Author Frank McCourt is battling meningitis and the outlook is not good, his brother said.
Frank McCourt, who went from teaching English in city schools to winning a Pulitzer for “Angela’s Ashes,” is gravely ill with meningitis. The 78-year-old author, who has been fighting skin cancer, is in a hospice and “his faculties [are] shutting down,” brother Malachy McCourt said Thursday. “He is not expected to live.” McCourt had been undergoing treatment for deadly melanoma, but was doing well enough that doctors at Memorial Sloan Kettering Cancer Center let him return to his home in Connecticut. About two weeks ago, Frank McCourt contracted meningitis and took a turn for the worse. Malachy McCourt, who is also a writer, said, “He’s still conscious, but his hearing has gone and his eyesight is going.”
The news comes as a shock to New Yorkers, who have followed the Irishman for decades from teacher to unlikely literary star. McCourt taught English in New York public schools for decades, including 17 years at NYC’s Stuyvesant High School. He shot to international prominence in 1996 with the publication of his first book, “Angela’s Ashes,” which became an instant best seller, won a fistful of awards and was made into a movie. The memoir tells the story of his impoverished youth in Limerick, Ireland, after his immigrant parents returned there from Brooklyn when he was 4 years old. His second book, “‘Tis” continued telling his life story in New York, and his third book, “Teacher Man,” chronicled his years in the classroom.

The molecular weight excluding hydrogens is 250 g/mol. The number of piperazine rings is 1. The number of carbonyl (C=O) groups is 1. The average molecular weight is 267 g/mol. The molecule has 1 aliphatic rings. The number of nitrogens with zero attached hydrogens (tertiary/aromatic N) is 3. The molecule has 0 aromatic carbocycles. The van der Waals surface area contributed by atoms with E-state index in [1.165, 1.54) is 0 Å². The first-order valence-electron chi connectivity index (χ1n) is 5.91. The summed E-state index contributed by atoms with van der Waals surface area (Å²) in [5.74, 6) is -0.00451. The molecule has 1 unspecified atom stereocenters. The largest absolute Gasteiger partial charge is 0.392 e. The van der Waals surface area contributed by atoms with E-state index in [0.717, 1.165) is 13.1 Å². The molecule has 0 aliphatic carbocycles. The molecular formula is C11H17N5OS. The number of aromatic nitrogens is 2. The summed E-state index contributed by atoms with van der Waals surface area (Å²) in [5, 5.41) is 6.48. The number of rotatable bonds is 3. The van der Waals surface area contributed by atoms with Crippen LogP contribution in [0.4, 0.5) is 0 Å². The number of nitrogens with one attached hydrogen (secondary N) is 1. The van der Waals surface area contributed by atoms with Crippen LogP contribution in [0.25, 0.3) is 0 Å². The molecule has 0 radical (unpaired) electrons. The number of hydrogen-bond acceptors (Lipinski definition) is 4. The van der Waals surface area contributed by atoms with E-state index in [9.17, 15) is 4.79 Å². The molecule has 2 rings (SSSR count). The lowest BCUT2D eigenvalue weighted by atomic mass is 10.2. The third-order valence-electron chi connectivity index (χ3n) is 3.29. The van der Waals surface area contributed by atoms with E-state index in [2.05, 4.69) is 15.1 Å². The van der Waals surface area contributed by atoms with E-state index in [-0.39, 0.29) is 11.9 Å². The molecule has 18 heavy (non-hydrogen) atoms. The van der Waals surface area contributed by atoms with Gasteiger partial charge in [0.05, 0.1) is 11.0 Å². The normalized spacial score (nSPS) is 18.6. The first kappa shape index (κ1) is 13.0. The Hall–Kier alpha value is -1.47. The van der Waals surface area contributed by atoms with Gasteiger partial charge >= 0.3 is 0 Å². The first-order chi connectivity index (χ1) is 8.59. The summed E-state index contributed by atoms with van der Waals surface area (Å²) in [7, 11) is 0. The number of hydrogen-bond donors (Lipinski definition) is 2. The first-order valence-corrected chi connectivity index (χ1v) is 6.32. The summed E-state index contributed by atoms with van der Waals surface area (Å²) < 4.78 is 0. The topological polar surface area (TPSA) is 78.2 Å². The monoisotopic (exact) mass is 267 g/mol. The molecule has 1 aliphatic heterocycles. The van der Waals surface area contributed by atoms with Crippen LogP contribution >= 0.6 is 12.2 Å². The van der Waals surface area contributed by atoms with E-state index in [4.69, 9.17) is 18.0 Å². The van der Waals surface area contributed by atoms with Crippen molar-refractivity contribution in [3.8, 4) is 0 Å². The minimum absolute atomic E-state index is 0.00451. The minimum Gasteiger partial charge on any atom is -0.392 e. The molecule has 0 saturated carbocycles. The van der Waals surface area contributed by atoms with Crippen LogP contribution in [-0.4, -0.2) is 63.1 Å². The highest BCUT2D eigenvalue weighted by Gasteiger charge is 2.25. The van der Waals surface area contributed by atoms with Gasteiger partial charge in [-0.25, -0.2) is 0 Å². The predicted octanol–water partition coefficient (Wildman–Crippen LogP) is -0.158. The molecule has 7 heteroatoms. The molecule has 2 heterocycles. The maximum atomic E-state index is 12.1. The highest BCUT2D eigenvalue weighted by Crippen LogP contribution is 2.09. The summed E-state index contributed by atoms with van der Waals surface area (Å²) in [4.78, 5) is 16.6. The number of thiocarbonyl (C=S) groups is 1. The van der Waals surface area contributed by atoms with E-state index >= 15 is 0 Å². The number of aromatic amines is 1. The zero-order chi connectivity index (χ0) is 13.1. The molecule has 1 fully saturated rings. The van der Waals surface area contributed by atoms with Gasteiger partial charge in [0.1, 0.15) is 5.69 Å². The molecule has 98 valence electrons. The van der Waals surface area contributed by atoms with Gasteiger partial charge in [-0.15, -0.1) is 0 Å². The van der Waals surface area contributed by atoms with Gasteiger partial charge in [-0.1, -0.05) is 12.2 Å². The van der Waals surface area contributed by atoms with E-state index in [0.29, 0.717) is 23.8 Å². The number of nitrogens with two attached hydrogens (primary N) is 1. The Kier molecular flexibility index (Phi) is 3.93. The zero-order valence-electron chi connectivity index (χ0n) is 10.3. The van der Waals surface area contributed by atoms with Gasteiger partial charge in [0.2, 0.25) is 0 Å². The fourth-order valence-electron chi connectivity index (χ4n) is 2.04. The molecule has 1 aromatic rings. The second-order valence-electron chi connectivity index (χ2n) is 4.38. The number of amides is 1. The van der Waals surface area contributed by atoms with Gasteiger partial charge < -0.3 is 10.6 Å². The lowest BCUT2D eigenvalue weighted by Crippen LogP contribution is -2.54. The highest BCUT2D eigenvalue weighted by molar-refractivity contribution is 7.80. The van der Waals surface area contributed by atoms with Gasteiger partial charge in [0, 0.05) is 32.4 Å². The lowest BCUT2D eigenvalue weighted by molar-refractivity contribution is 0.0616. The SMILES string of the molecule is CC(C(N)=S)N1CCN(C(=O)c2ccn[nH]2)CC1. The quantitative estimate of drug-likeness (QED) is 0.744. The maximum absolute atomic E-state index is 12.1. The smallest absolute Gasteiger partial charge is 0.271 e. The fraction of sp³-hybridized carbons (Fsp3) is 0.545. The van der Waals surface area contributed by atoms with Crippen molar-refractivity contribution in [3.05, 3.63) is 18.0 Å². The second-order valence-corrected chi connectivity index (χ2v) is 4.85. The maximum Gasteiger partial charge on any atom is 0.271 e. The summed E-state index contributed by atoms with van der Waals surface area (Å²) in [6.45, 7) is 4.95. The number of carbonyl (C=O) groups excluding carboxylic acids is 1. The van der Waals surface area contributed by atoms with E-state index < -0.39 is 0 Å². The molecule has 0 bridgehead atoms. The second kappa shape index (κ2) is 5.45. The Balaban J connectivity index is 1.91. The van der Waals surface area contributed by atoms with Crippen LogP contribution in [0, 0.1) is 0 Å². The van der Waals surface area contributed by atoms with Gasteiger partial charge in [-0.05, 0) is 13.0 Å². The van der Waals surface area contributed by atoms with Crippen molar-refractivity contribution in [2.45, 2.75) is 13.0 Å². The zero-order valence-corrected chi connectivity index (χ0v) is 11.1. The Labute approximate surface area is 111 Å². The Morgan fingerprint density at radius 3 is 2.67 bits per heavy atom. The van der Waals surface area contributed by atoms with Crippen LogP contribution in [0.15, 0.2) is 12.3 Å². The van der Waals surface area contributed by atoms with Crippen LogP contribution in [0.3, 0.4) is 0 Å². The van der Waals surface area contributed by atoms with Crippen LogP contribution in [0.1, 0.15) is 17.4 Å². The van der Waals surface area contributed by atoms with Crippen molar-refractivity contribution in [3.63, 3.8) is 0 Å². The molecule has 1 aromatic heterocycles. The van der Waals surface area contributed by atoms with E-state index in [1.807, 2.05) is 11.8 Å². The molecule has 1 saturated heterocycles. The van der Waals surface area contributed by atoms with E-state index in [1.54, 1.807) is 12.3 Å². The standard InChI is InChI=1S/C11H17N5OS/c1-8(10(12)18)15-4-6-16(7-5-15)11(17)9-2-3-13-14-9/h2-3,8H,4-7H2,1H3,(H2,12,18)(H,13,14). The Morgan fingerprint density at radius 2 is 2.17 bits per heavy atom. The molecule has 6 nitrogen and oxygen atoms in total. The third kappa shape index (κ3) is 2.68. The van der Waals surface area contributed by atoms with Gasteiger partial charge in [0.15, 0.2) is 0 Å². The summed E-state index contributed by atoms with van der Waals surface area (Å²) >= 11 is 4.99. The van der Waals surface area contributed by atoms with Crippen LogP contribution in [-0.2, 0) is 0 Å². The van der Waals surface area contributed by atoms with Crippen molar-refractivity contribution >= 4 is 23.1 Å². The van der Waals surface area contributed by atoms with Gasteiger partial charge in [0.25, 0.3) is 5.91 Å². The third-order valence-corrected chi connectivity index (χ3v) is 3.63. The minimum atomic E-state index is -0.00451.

He described it as one of his greatest honors when he was invited to give the 1997 address to Stuyvesant grads. “This is something else,” he said, after delighting the crowd with an irreverent speech. “This means something to me.”